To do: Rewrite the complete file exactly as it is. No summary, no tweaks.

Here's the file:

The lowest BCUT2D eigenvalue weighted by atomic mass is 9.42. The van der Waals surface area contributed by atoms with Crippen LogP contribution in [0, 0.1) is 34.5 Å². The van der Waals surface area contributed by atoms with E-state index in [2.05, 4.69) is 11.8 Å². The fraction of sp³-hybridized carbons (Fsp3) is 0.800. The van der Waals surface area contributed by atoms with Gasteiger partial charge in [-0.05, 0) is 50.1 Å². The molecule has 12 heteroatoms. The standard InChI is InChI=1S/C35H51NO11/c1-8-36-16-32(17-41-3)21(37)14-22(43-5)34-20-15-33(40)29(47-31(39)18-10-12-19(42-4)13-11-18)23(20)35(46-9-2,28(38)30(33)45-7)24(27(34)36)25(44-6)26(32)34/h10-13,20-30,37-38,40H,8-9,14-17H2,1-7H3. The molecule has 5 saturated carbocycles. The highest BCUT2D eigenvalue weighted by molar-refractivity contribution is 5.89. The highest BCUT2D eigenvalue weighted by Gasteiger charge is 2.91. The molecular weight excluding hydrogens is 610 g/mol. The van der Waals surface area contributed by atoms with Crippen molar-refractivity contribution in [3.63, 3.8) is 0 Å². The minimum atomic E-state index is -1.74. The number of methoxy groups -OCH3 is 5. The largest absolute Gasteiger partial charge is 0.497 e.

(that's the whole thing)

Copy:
The lowest BCUT2D eigenvalue weighted by atomic mass is 9.42. The van der Waals surface area contributed by atoms with Crippen LogP contribution in [0, 0.1) is 34.5 Å². The van der Waals surface area contributed by atoms with E-state index in [2.05, 4.69) is 11.8 Å². The fraction of sp³-hybridized carbons (Fsp3) is 0.800. The van der Waals surface area contributed by atoms with Gasteiger partial charge in [-0.05, 0) is 50.1 Å². The molecule has 12 heteroatoms. The standard InChI is InChI=1S/C35H51NO11/c1-8-36-16-32(17-41-3)21(37)14-22(43-5)34-20-15-33(40)29(47-31(39)18-10-12-19(42-4)13-11-18)23(20)35(46-9-2,28(38)30(33)45-7)24(27(34)36)25(44-6)26(32)34/h10-13,20-30,37-38,40H,8-9,14-17H2,1-7H3. The molecule has 5 saturated carbocycles. The highest BCUT2D eigenvalue weighted by molar-refractivity contribution is 5.89. The highest BCUT2D eigenvalue weighted by Gasteiger charge is 2.91. The molecular weight excluding hydrogens is 610 g/mol. The van der Waals surface area contributed by atoms with Crippen molar-refractivity contribution in [3.63, 3.8) is 0 Å². The minimum atomic E-state index is -1.74. The number of methoxy groups -OCH3 is 5. The largest absolute Gasteiger partial charge is 0.497 e.